We are hurtling towards the coldest quadrant of the year, and with that in mind, many people are beginning to think about the cost of their fuel consumption over the winter period.
For those living in Europe, the next few months are going to be even more challenging than usual with an emerging energy crisis threatening to push prices up to catastrophic levels. At the center of the crisis is a perfect storm that has destabilized the price of gas. As a result, conservative estimates suggest that gas bills this winter could be at least five times higher than last year.
Given that 45% of Europe is dependent on gas for heating, this is clearly an emergency situation. It can sometimes sound trite to suggest that ‘lessons need to be learned’ from such circumstances but it is critical that global leaders understand the geopolitics that have gone into the creation of this particular monster.
The ingredients of Europe’s winter of discontent
In a nutshell, the cause of the crisis is that every contingency that Europe has to ensure consistent gas supply has failed at exactly the same time.
Europe is not a major producer of domestic gas and in times of high demand, has to rely on imports via Russian pipelines or via sea cargo from America or the Middle East. All three of these ‘routes to market’ have hit stumbling blocks.
Domestic supply: Of the world’s top twenty countries for producing natural gas, only two are from within the boundaries of continental Europe – Norway and the Netherlands. Of these, Europe’s largest gas field lies in Groningen, the Netherlands, a facility that has provided the EU with consistent and dependable supply until recent years.
Designed to be a significant supplier, Groningen has been causing problems of late for the Dutch Government. As demand has increased, gas levels have dropped within the field, causing earthquakes that have damaged homes and businesses in the surrounding area.
On the back of this, the field is now pumping three-quarters less than it did in 2018 and it’s been announced that production will cease altogether in 2022. Given that Groningen fulfills approximately 10% of Europe’s energy needs each winter, this is a substantial hit to continental self-sufficiency.
Sea cargoes: It’s no secret that the global community has rightfully put pressure on China to move away from coal. However, the partial success of these campaigns has resulted in China competing for the same gas resources as the West.
To put the demand into perspective, China connects up to 15m homes per year to the gas grid, which is the equivalent of adding another Portugal or Greece to the mix. All of these newly connected households need consistent supply, and as a result, the market is more competitive, making shipments of gas to Europe a lot less reliable.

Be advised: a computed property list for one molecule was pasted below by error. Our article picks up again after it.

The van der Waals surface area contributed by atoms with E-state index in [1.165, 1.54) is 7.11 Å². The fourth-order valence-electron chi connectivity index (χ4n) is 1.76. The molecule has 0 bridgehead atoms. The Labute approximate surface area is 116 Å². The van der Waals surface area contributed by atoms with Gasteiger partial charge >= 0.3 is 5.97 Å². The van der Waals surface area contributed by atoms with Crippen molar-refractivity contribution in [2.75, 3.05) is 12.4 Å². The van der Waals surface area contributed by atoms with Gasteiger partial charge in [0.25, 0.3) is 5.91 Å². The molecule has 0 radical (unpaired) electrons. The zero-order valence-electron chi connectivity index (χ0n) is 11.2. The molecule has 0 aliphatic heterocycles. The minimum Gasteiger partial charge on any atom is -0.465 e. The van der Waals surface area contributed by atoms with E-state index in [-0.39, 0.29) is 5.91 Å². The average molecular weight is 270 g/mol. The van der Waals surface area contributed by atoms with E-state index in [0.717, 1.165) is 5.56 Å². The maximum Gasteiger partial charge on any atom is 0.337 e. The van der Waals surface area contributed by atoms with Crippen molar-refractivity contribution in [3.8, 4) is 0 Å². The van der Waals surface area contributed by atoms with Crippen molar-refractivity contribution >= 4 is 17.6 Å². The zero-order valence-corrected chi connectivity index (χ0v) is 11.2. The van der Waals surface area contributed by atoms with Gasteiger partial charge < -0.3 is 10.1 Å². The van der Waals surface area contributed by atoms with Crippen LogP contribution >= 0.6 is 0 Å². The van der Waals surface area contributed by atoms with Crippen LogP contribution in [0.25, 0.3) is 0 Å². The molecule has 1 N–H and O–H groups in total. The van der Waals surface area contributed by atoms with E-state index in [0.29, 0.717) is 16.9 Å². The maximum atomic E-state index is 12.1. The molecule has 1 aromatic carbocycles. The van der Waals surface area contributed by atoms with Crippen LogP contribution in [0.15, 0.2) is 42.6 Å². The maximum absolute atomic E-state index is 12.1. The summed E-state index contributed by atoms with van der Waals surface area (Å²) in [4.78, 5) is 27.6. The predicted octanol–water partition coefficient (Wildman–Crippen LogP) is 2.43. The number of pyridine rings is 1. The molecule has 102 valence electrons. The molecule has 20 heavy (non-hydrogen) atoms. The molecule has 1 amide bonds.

Russian pipeline: A third of Europe’s gas supply comes directly from Russia’s state-backed monopoly pipeline supplier, Gazprom.
In a classic case of ‘too many eggs in one basket’, Europe is now feeling the effects of reported Russian power play, with Gazprom refusing to ship necessary supplies via Ukraine.
Some believe that the Russian supply-line problem is legitimate, with Russian supplies drained to low levels following a long and brutal winter last year, but others believe that politics are in play. If the latter, the game-plan is likely to be pressure tactics, to get Europe to approve a pipeline that bypasses Ukraine and crosses directly under the Baltic sea.
Whatever the case, Europe won’t be able to depend on Russian gas this winter.
A case study demonstrating the importance of decarbonizing at the earliest
When all of the above is considered, it becomes obvious that Europe – a continent rich in diverse landscapes and weather systems, world-leading technology and ambitious net-zero goals – needs to scale back its reliance on fossil fuels at the earliest.
Ruth Chapman, MD of renewables specialists Dulas, says that “critics of renewable energy production often cite it’s ‘unreliable’ nature but frankly, if a mix of renewables are deployed en-masse, there will always be supply. The same cannot be said of gas. The other major benefit is that supply is localized and not threatened by global competition or monopolies playing power games.
Another mythology is that renewables are comparatively more expensive. But in actual fact, solar and wind consistently lead in terms of the cheapest cost per unit. Even without the multi-pronged disaster of Europe’s gas supply this year, gas is more expensive.”
Sometimes, it takes a disaster to mobilize systemic and lasting change. European leaders can do better for their countries and progress in this area can be relatively speedy. Let’s hope winter 2022 will be better supplied by renewables, releasing everybody from the stranglehold of politics, global monopolies, and decreasing supplies.
It makes sense.